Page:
1 mile west of the Chicago Premium Outlet Mall (800) 810 3100
Due to the recent sensationalism of the Mickey Rooney case, we were asked by a reporter with the Wall Street Journal to provide anecdotal stories for an article about how to protect vulnerable seniors from financial abuse.  The key focus was, specifically, to examine the misuse of financial powers of attorney by trusted persons.  Our team reviewed our files and found that we had clients who had experienced substantial loss of assets from the following:
  • The bad son
  • The bad daughter
  • The bad neighbor
  • The bad grandchild
  • The bad hired caregiver
In each case, we discovered that the abuse of the senior began before anyone would have considered that person legally incapacitated.  Loss of the ability to protect oneself often precedes actual loss of capacity.  The truth of this statement means that senior citizens become highly vulnerable to financial abuse long before the law sees them as needing the protection of “the system.” A report released by the National Center on Elder Abuse confirms what we found in our research.  The report mentions that “between 1 and 2 million Americans age 65 or older have been injured, exploited, or otherwise mistreated by someone on whom they depended for care or protection.” One of the most important findings of our internal research was that in every case except for the “bad hired caregiver,” an attorney had prepared the financial power of attorney which a loved one or trusted neighbor used to betray the principal.  I was asked by the reporter, “How could that happen?”  I did not have a good answer to give to her. The truth is that aside from doctors, it is the bankers, financial advisors and attorneys who may be in the best position to spot the first warning signs of Alzheimer’s or dementia. This article in the New York Times states that “New research shows that one of the first signs of impending dementia is an inability to understand money and credit, contracts and agreements.” Unfortunately, most financial or legal advisors are not trained to look for these signs, and they are not educated about what actions to take if they do start to notice warning signs. Most advisors will tell you that their first duty is to their client, so what is an advisor to do when a client asks (often quite reasonably) to change their will or power of attorney? “Financial advisers and lawyers say they are finding themselves in a bind when their clients’ minds seem to be slipping.” Elder law attorneys such as myself may have an edge when it comes to recognizing the signs of dementia or abuse, but many families don’t think to consult an elder law attorney until it’s too late; other advisors need to be made aware of some of these warning signs. We as attorneys can make a difference in protecting vulnerable seniors from financial abuse.  We need to have a heightened degree of skepticism when anyone approaches us and seeks to create a power of attorney.  At the very least, we must interview the prospective client/principal independently.  We are not trained to administer a mini mental health exam—but under the new Illinois Rules of Professional Responsibility, we can work proactively to protect vulnerable seniors.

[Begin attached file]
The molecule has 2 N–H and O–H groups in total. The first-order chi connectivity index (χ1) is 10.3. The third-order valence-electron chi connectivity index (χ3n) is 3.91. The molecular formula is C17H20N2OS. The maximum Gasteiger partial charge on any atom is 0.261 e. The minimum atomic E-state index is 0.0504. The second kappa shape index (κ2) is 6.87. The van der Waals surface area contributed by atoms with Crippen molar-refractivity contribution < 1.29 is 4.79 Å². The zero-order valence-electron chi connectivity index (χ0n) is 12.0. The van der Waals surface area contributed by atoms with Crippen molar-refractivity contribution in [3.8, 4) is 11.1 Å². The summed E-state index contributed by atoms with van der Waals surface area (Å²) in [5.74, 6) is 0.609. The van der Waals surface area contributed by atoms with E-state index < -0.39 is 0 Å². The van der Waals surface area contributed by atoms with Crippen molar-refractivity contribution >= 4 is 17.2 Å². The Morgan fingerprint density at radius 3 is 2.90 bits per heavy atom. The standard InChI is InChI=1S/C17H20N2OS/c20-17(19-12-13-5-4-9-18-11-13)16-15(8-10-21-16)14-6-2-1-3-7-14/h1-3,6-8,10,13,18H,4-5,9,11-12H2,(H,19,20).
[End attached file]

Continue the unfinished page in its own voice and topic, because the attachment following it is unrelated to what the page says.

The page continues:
When I was a teen, my maternal grandfather Jerry died from a sudden heart attack at age 60. His death was immediate. Later, when I was a young man, my favorite uncle Jack (Jerry’s son) also died quickly from a heart attack.  He was 58. Now that I am the same age, I worry that I will be hit with a sudden heart attack–just… about… now!  But things have changed, and these days life usually ends slowly. Stephen Kiernan’s book, Last Rites: Rescuing the End of Life from the Medical Profession reveals that since 1960, the life expectancy of a North American adult has been lengthened by 31 years. This is a stunning change in human life expectancy within an incredibly short time frame. He notes that even in 1978, the most frequent causes of death among adults were sudden–heart attack, stroke, and workplace accidents. Well, death from sudden causes may be down dramatically, but we have not defeated death–only delayed it. We’ve traded a quick death for the long, downhill trajectory of age-related memory and/or mobility losses. Terry Schiavo famously died without documents outlining her wishes for or against life-prolonging treatment. The ensuing controversy surrounding the decision to remove Terry from life support was a tragedy, and should serve as a wake-up call to the rest of us.  Everyone should create a simple power of attorney (or a living will) appointing a trusted loved one as a health care decision-maker. However, you should be aware that Health Care Powers of Attorney (HCPOA) and living wills are woefully lacking if you have a diagnosis of long-term illness such as dementia, Alzheimer’s, or Parkinson’s disease. These documents use “triggering language” which creates an authorization to act only when you have been diagnosed as “terminally ill,” which is generally defined as having a condition which will be fatal within six months or less. Doctors do not consider Alzheimer’s or other long-term illnesses to be ‘terminal illnesses’. Patients need a way to make written declarations of their desire (or lack thereof) for antibiotics, tube-feeding, etc. when they are in the late stages of these long-term illnesses and likely afflicted with dementia. Watching a loved one endure long-term suffering is one of the most terrible experiences there is.  I would have loved to have shared more years with my grandfather and uncle–but when I see friends and clients suffer multiple year declines, it makes me wonder if maybe Grandpa Jerry and Uncle Jack were “the lucky ones.”